AI can deal with large amounts of data and reduce complex patterns into manageable loads. This strength of AI means infrastructure and data complexity can be reduced and minimised through optimised design and AI-monitored operation.

When decision-makers have trustworthy AI to cut through this complexity and the deluge of data, they can focus their time on identifying the best option from the recommendations, to develop a competitive advantage in the market.

Trust in AI

As seen with the recent experiences of generative AI tools such as ChatGPT, Artificial Intelligence can serve as a powerful tool to extend human insight and judgment. The growing opinion is that AI has enormous potential to support more and more decision areas in business. However, it must be seen to be working effectively, to develop trust and support from decision-makers and users.

When AI models start guiding strategic decisions, there is a shift in requirements. Users must be able to deeply trust the applications, say researchers. They have to find them indispensable when making major choices. If not, they can end up abandoning them.

The same principles apply to business. Decision support must be applied in a transparent way, allowing the user to keep a key level of control at first, while the system proves itself to be consistently effective and helpful. A follow on from this is the need for strategists to have clear evidence from the system to back up any actions advised. Transparency of process allows people to follow the logical steps made by AI, should the need arise. So-called ‘black box’ AI does not give the reassurance needed if a query arises.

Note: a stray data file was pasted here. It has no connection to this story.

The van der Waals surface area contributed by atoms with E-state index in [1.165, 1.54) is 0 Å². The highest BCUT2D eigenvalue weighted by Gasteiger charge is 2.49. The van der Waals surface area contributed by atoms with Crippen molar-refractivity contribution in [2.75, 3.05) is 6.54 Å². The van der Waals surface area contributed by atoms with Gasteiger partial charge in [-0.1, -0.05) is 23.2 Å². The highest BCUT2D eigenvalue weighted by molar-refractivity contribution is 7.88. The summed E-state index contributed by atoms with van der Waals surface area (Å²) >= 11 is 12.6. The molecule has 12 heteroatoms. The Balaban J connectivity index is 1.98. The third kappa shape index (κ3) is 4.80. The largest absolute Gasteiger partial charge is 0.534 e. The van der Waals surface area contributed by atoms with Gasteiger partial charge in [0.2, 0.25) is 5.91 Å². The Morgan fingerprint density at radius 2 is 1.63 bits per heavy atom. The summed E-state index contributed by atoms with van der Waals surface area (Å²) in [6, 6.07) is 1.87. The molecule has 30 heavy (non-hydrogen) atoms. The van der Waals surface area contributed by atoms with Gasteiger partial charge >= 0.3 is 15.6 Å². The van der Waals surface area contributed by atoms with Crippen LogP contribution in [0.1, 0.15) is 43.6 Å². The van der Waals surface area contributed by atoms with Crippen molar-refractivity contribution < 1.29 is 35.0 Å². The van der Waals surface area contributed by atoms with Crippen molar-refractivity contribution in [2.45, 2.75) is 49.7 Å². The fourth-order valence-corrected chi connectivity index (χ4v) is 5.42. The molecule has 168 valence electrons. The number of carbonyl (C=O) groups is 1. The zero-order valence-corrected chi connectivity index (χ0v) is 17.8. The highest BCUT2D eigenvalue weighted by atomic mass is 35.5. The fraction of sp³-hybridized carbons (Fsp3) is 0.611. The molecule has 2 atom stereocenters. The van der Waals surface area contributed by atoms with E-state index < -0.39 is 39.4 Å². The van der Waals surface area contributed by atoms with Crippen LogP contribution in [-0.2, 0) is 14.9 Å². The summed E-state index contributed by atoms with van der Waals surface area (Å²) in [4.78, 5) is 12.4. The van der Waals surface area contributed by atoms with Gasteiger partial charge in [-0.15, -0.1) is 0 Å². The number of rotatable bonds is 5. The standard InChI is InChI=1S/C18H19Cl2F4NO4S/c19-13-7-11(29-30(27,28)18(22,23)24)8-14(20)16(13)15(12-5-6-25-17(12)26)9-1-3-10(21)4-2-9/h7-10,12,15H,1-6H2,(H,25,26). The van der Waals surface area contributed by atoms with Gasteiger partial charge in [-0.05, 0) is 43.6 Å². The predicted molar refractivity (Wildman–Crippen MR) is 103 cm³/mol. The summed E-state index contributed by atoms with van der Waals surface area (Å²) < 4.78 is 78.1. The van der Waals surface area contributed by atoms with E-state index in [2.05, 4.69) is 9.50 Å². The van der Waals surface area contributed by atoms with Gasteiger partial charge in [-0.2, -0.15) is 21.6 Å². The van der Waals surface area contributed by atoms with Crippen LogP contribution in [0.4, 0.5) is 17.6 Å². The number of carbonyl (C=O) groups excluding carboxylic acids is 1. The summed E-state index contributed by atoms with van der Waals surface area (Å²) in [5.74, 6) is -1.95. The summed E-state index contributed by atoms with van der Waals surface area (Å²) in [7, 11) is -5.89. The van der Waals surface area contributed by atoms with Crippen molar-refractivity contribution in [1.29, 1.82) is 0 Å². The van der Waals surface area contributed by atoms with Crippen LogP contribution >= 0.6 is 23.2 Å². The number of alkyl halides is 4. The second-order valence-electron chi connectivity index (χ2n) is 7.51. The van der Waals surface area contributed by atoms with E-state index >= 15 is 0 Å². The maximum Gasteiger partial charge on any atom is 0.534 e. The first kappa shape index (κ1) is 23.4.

Cultural shift

Going a little further, for AI decision support to be adopted across the enterprise, a cultural shift is required, not just a technological one.

Market dynamics show more decision platforms integrating AI capabilities, reports Forrester, as well as AI-based applications capable of using models for decision-making. The integration of traditional decisioning into AI is starting to hit its stride.

When it comes to AI-based decision-making, the biggest challenge is understanding AI as a major cultural shift instead of an isolated tool in a kit. AI, say the analysts, is very much a custom-fit for the work being done. Therefore, to apply it in as many places as it can to provide value will need that cultural change, as technological tolerance can vary across an organisation. For example, HR might be more willing to deploy AI-assisted decision-making than might a risk management function for cybersecurity. Both functions could benefit from AI assisted decision-making, but only if the underlying culture can see and accept the benefits.

Issues and concerns

However, there are also challenges when making this cultural shift.  An industry survey found that among senior IT leaders, 79% believe Generative AI has the potential to be a security risk, 73% are concerned it could be biased and 59% believe its outputs are inaccurate. This is in addition to legal concerns especially if externally used Generative AI-created content is to be considered factual and accurate, content copyrighted, or comes from a competitor.

AI promise